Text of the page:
When it comes to jewelry and gem shows, it doesn’t get more eclectic—and in my opinion, fun—than the annual Tucson gem and jewelry shows, which wrapped up this week in the Arizona metropolis.
The loose collective of fine gem shows (chiefly, AGTA’s GemFair) and numerous warehouse outposts filled with miles of tables bearing crystals and semi-precious gems attract retailers, gemologists, designers, and gem and jewelry lovers (many shows are open to the public).
I’ve been reporting on the jewelry industry for a decade, but this year was only my second year attending the Tucson shows. And for the second time I found myself enchanted by the event’s breezy desert environs (which allows for so many outdoor shows—what a joy to be lingering outside in February!), its wide array of product across at least a dozen venues, and the decidedly gung-ho attitudes of my fellow attendees, who seem as eager as I am to dig into the parking lot piles of rocks, frayed boxes of gems, and tables of minerals to find something truly beautiful and unique. Tucson is where you spot A-list jewelry designers sitting on the floor of an open-air warehouse, digging furiously through boxes of vintage gems. And may that always be the case!
Flying from Arizona’s sunbaked streets back home to frigid Washington D.C. in February will probably always be a bittersweet journey. But both years I’ve walked away from Tucson with fresh insights—on the jewelry and gem industry, consumer behaviors, economics, powerful trends (particularly those fomenting out west), and so much more. Here’s what I took away this year…
Aquamarine is Queen
If I had to crown the most popular gemstone at the 2023 Tucson shows, it would undoubtedly be aquamarine. March’s birthstone, which is mined mainly in Brazil, but it is also found in Nigeria, Madagascar, Zambia, Pakistan, and Mozambique, was everywhere at the Tucson shows—and several exhibitors, including designer Suzy Landa, and gem dealers AG Gems, Varshana Dholakia, and PH Gems International, had giant aquamarine stones in pendants and rings gleaming from their cases.
“I love aquamarine, and for me aquamarine and peridot are the two gems that look good on absolutely everyone,” said Landa, who showed her jewelry collection at the AGTA GemFair. “Orange and pink, on the other hand, are not going to look good on everyone.”
Robert Bentley of Robert Bentley Fine Gem Beads, said blues in general were flying out of his booth, including those made from aquamarine and shimmering teal indicolite. Ultimately, “Ocean blues and greens are really selling,” a booth representative said.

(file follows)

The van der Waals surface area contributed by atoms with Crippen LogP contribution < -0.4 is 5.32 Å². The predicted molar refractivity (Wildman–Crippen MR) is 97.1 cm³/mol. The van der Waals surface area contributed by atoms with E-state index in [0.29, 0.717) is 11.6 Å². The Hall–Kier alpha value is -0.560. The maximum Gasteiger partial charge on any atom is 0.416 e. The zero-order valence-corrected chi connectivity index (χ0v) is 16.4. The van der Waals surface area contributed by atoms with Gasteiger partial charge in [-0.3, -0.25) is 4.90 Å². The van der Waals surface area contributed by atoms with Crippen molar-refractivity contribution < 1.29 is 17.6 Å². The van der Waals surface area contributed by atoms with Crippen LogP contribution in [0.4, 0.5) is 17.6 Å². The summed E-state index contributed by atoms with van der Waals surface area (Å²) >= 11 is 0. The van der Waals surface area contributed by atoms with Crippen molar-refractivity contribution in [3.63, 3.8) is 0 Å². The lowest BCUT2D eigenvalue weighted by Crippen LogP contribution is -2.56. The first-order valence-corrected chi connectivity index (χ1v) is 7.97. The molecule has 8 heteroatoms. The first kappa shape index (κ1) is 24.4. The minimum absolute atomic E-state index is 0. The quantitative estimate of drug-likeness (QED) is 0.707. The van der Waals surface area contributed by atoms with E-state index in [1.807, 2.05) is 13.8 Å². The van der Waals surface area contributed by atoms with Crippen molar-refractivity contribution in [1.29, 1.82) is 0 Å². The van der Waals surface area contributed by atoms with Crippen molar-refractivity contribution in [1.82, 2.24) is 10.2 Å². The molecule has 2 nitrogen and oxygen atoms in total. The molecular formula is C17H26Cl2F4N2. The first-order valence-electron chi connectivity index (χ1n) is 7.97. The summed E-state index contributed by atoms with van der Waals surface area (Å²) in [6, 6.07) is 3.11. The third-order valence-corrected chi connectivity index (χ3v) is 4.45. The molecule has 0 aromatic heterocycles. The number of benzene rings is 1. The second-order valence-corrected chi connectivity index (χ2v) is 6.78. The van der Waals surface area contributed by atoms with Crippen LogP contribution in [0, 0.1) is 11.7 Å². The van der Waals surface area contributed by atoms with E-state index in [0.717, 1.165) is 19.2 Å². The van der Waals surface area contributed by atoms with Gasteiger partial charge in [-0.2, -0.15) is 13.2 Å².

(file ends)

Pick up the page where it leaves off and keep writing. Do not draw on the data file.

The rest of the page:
Landa added, “It’s funny that aquamarine is everywhere because it’s gotten stupid expensive.” It’s a sentiment that neatly brings us to the fact that…
Gemstones Are More Expensive Than Ever
There was a lot of sticker shock for retailers and designers in Tucson. The higher-than-expected prices of colored gems were a continual topic of conversation. Milling around the AGS Young Titleholder’s annual Tucson party—a fun and jam-packed soiree, as it is every year—gem dealer, influencer, and educator Erica Silverglide said, “Can you believe the prices of gems this year? They have doubled at least.”
Jewelry designer Elise Thompson was also taken aback by the increases. “Coming to the shows I knew that colored stone pricing increased, and that I would see even higher prices for rare materials,” she said. “What I was not prepared for was the increased price of gemstone beads. Prices were up across the board, at every show, from every vendor. We had to literally dig and spend hours looking for beads that had quality up to our standards but were not overpriced…I hope the market corrects itself, because this is discouraging is this is the new norm.”
What’s impacting gemstone prices? Most agree it’s a confluence of factors, and most of them began during the lockdowns and quarantines of the COVID-19 pandemic. Labor shortages at mines, the sporadic and prolonged closings of gemstone cutting operations worldwide, rising fuel prices, and supply chain disruptions that persist (but allegedly are improving?) are among the realities that have resulted in vaulting prices.
As a result, “retailers are really price-point shopping,” said Melinda Dillard, a representative at the booth of gemstone dealer Tim Roark. “They’re doing more note-taking and picture-taking and really [homing in] on price.”
Pink Can Be Profound
Among the most interesting finds at AGTA’s GemFair this year was a parcel of rare pezzottatite gems from Madagascar. Dazzling hot pink through and through, the gem was priced to collect—the best examples were going for around $4,900 a carat. Still, pezzottaite’s unusual color stopped retailers in their tracks again and again, because it looked unfamiliar. “Not a lot of the gem came up from the ground, and I have most of it,” explained Tom Cushman of exhibitor Allerton Cushman & Co., who’s also the country manager of the NGO Artminers Madagascar.
Also piquing lots of interest were gem-y jewels featuring rare pink and red spinels and Malaya garnet (a pinky-coral gemstone) at Omi Prive. The company’s director of marketing, Natalie Rodrigues, noted, “Pinks in general are selling really well—people love them.”
See you next year, Tucson!
Top photo: Rose quartz at Kino Gem Show